The FAA and officials at NIFC have worked together to try and curb the issue of drones flying too close to aerial firefighting operations. Numerous times this year, air tankers and helicopters flying over wildfires had to be grounded because drones were discovered nearby.

Frankie Barnhill / Boise State Public Radio

A series of seminars on open meetings and public records laws returns to southwest Idaho Monday. The organization Idahoans for Openness in Government puts together the seminars each year in different parts of the state along with the office of the Attorney General. The free public seminars start Monday in McCall then come to Boise and Nampa early next month.

Idaho’s Attorney General and the Idaho Press Club do the presentation. The interactive event lasts about three hours and features audience role playing.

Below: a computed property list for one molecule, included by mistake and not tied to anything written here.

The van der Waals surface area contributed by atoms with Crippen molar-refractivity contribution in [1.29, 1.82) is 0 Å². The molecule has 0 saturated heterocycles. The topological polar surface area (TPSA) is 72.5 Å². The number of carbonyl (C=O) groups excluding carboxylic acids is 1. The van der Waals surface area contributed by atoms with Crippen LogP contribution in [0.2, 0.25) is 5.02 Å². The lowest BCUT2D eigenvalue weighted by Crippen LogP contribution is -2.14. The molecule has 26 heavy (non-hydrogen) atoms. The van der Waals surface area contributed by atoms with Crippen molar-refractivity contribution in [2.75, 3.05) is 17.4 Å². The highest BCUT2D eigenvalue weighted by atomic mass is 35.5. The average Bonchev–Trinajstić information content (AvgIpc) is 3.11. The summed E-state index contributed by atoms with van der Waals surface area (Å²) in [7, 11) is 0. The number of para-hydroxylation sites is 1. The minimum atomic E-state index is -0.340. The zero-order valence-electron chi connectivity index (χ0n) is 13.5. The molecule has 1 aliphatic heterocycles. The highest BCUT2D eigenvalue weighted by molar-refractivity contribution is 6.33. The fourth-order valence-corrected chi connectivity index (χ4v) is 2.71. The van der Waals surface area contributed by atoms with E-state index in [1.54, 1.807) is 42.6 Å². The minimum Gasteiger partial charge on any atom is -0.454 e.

Emilie Ritter Saunders

If you’re being stalked by a person who isn’t a relative or a romantic partner in Idaho, there’s not much the police can do to protect you from having contact. Civil protective orders here don’t cover stalking behavior by acquaintances or strangers.

But Idaho State Sen. Grant Burgoyne, D-Boise, wants to change that. The lawmaker and attorney says he’s been working on legislation to broaden the categories governing protective orders since 2013.

CyberHades / Flickr Creative Commons

The state of Idaho’s new Cybersecurity Task Force holds its first meeting Wednesday afternoon. Governor C.L. "Butch" Otter created the group through executive order in July. Lieutenant Governor Brad Little will chair the task force.